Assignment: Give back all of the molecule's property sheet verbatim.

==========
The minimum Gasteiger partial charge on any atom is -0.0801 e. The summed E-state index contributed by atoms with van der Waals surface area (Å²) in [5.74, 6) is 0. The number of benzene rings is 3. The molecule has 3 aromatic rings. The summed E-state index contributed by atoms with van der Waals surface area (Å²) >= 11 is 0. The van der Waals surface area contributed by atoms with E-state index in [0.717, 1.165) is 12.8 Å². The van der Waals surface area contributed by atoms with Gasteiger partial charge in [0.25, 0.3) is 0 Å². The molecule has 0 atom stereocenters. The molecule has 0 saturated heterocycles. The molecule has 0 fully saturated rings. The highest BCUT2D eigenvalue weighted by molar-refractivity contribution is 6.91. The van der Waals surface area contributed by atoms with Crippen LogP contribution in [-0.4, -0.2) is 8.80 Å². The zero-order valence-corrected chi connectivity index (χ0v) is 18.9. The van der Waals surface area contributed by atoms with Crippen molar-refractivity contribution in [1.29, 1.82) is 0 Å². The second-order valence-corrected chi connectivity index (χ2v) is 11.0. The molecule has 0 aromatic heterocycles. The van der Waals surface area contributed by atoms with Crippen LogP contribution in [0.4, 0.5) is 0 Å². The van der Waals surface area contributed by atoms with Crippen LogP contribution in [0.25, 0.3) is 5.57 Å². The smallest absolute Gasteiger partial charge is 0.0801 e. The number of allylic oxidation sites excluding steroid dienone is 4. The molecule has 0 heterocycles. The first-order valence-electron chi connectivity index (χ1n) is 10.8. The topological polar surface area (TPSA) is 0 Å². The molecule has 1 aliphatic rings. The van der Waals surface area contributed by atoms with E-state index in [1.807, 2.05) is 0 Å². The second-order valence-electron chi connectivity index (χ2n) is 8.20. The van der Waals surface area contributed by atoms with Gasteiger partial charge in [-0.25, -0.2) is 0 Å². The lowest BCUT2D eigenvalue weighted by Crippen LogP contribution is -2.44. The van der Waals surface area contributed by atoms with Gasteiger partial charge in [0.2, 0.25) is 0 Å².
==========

The minimum Gasteiger partial charge on any atom is -0.0801 e. The summed E-state index contributed by atoms with van der Waals surface area (Å²) in [5.74, 6) is 0. The number of benzene rings is 3. The molecule has 3 aromatic rings. The summed E-state index contributed by atoms with van der Waals surface area (Å²) >= 11 is 0. The van der Waals surface area contributed by atoms with E-state index in [0.717, 1.165) is 12.8 Å². The van der Waals surface area contributed by atoms with Gasteiger partial charge in [0.25, 0.3) is 0 Å². The molecule has 0 atom stereocenters. The molecule has 0 saturated heterocycles. The molecule has 0 fully saturated rings. The highest BCUT2D eigenvalue weighted by molar-refractivity contribution is 6.91. The van der Waals surface area contributed by atoms with Crippen LogP contribution in [-0.4, -0.2) is 8.80 Å². The zero-order valence-corrected chi connectivity index (χ0v) is 18.9. The van der Waals surface area contributed by atoms with Crippen molar-refractivity contribution in [1.29, 1.82) is 0 Å². The second-order valence-corrected chi connectivity index (χ2v) is 11.0. The molecule has 0 aromatic heterocycles. The van der Waals surface area contributed by atoms with Crippen LogP contribution in [0.4, 0.5) is 0 Å². The van der Waals surface area contributed by atoms with Crippen LogP contribution in [0.25, 0.3) is 5.57 Å². The smallest absolute Gasteiger partial charge is 0.0801 e. The number of allylic oxidation sites excluding steroid dienone is 4. The molecule has 0 heterocycles. The first-order valence-electron chi connectivity index (χ1n) is 10.8. The topological polar surface area (TPSA) is 0 Å². The molecule has 1 aliphatic rings. The van der Waals surface area contributed by atoms with E-state index in [1.807, 2.05) is 0 Å². The second-order valence-electron chi connectivity index (χ2n) is 8.20. The van der Waals surface area contributed by atoms with Gasteiger partial charge in [-0.25, -0.2) is 0 Å². The lowest BCUT2D eigenvalue weighted by Crippen LogP contribution is -2.44. The van der Waals surface area contributed by atoms with Gasteiger partial charge in [0.2, 0.25) is 0 Å².